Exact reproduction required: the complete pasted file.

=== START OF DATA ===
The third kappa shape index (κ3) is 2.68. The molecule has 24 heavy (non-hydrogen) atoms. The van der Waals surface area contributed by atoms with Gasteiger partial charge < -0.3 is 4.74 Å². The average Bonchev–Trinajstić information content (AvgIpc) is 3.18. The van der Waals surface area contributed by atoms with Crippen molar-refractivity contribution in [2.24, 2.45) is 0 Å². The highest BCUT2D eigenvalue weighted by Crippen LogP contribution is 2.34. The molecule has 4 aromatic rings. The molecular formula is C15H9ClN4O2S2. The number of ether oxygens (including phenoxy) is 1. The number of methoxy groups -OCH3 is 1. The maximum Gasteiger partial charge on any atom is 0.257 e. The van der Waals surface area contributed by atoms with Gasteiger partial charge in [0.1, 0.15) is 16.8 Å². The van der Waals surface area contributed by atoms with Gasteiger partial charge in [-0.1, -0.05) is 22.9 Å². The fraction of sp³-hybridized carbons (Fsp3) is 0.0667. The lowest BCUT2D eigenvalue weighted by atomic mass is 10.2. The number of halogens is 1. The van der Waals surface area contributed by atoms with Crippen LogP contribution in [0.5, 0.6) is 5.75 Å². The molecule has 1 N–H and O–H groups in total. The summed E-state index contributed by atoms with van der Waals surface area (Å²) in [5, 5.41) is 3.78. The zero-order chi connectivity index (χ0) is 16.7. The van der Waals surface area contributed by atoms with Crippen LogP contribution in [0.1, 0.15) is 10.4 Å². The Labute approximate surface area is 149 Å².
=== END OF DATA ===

The third kappa shape index (κ3) is 2.68. The molecule has 24 heavy (non-hydrogen) atoms. The van der Waals surface area contributed by atoms with Gasteiger partial charge < -0.3 is 4.74 Å². The average Bonchev–Trinajstić information content (AvgIpc) is 3.18. The van der Waals surface area contributed by atoms with Crippen molar-refractivity contribution in [2.24, 2.45) is 0 Å². The highest BCUT2D eigenvalue weighted by Crippen LogP contribution is 2.34. The molecule has 4 aromatic rings. The molecular formula is C15H9ClN4O2S2. The number of ether oxygens (including phenoxy) is 1. The number of methoxy groups -OCH3 is 1. The maximum Gasteiger partial charge on any atom is 0.257 e. The van der Waals surface area contributed by atoms with Gasteiger partial charge in [0.1, 0.15) is 16.8 Å². The van der Waals surface area contributed by atoms with Gasteiger partial charge in [-0.1, -0.05) is 22.9 Å². The fraction of sp³-hybridized carbons (Fsp3) is 0.0667. The lowest BCUT2D eigenvalue weighted by atomic mass is 10.2. The number of halogens is 1. The van der Waals surface area contributed by atoms with Crippen LogP contribution in [0.5, 0.6) is 5.75 Å². The molecule has 1 N–H and O–H groups in total. The summed E-state index contributed by atoms with van der Waals surface area (Å²) in [5, 5.41) is 3.78. The zero-order chi connectivity index (χ0) is 16.7. The van der Waals surface area contributed by atoms with Crippen LogP contribution in [0.1, 0.15) is 10.4 Å². The Labute approximate surface area is 149 Å².